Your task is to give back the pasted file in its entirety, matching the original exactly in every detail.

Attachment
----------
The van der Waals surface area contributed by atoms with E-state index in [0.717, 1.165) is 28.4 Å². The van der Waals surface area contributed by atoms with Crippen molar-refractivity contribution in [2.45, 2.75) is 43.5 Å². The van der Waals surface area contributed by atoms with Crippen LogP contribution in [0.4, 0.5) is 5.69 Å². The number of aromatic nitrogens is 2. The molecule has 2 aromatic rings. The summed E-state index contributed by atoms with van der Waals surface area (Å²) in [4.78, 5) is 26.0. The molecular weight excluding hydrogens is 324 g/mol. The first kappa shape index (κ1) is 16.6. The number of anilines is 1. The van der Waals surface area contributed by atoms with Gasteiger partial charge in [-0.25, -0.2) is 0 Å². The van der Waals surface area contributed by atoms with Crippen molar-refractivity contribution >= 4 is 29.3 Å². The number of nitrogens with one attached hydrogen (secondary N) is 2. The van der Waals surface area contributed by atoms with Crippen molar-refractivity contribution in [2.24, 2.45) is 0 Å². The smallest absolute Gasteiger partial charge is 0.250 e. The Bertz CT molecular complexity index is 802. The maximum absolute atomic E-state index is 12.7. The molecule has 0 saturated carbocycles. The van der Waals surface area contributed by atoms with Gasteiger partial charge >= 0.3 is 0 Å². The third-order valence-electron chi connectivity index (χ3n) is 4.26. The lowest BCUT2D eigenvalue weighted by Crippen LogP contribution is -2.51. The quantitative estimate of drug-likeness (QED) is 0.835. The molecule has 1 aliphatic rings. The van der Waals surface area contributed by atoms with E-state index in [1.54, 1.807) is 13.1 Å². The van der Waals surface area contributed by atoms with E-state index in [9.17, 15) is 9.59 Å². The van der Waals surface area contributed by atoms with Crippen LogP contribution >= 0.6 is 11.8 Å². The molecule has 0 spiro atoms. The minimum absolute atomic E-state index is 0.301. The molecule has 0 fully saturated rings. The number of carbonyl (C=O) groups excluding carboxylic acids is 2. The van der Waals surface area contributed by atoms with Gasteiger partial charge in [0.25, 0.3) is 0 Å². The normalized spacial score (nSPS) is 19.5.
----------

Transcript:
The van der Waals surface area contributed by atoms with E-state index in [0.717, 1.165) is 28.4 Å². The van der Waals surface area contributed by atoms with Crippen molar-refractivity contribution in [2.45, 2.75) is 43.5 Å². The van der Waals surface area contributed by atoms with Crippen LogP contribution in [0.4, 0.5) is 5.69 Å². The number of aromatic nitrogens is 2. The molecule has 2 aromatic rings. The summed E-state index contributed by atoms with van der Waals surface area (Å²) in [4.78, 5) is 26.0. The molecular weight excluding hydrogens is 324 g/mol. The first kappa shape index (κ1) is 16.6. The number of anilines is 1. The van der Waals surface area contributed by atoms with Gasteiger partial charge in [-0.25, -0.2) is 0 Å². The van der Waals surface area contributed by atoms with Crippen molar-refractivity contribution >= 4 is 29.3 Å². The number of nitrogens with one attached hydrogen (secondary N) is 2. The van der Waals surface area contributed by atoms with Crippen molar-refractivity contribution in [2.24, 2.45) is 0 Å². The smallest absolute Gasteiger partial charge is 0.250 e. The Bertz CT molecular complexity index is 802. The maximum absolute atomic E-state index is 12.7. The molecule has 0 saturated carbocycles. The van der Waals surface area contributed by atoms with Gasteiger partial charge >= 0.3 is 0 Å². The third-order valence-electron chi connectivity index (χ3n) is 4.26. The lowest BCUT2D eigenvalue weighted by Crippen LogP contribution is -2.51. The quantitative estimate of drug-likeness (QED) is 0.835. The molecule has 1 aliphatic rings. The van der Waals surface area contributed by atoms with E-state index in [1.54, 1.807) is 13.1 Å². The van der Waals surface area contributed by atoms with E-state index in [9.17, 15) is 9.59 Å². The van der Waals surface area contributed by atoms with Crippen LogP contribution >= 0.6 is 11.8 Å². The molecule has 0 spiro atoms. The minimum absolute atomic E-state index is 0.301. The molecule has 0 fully saturated rings. The number of carbonyl (C=O) groups excluding carboxylic acids is 2. The van der Waals surface area contributed by atoms with Gasteiger partial charge in [0.25, 0.3) is 0 Å². The normalized spacial score (nSPS) is 19.5.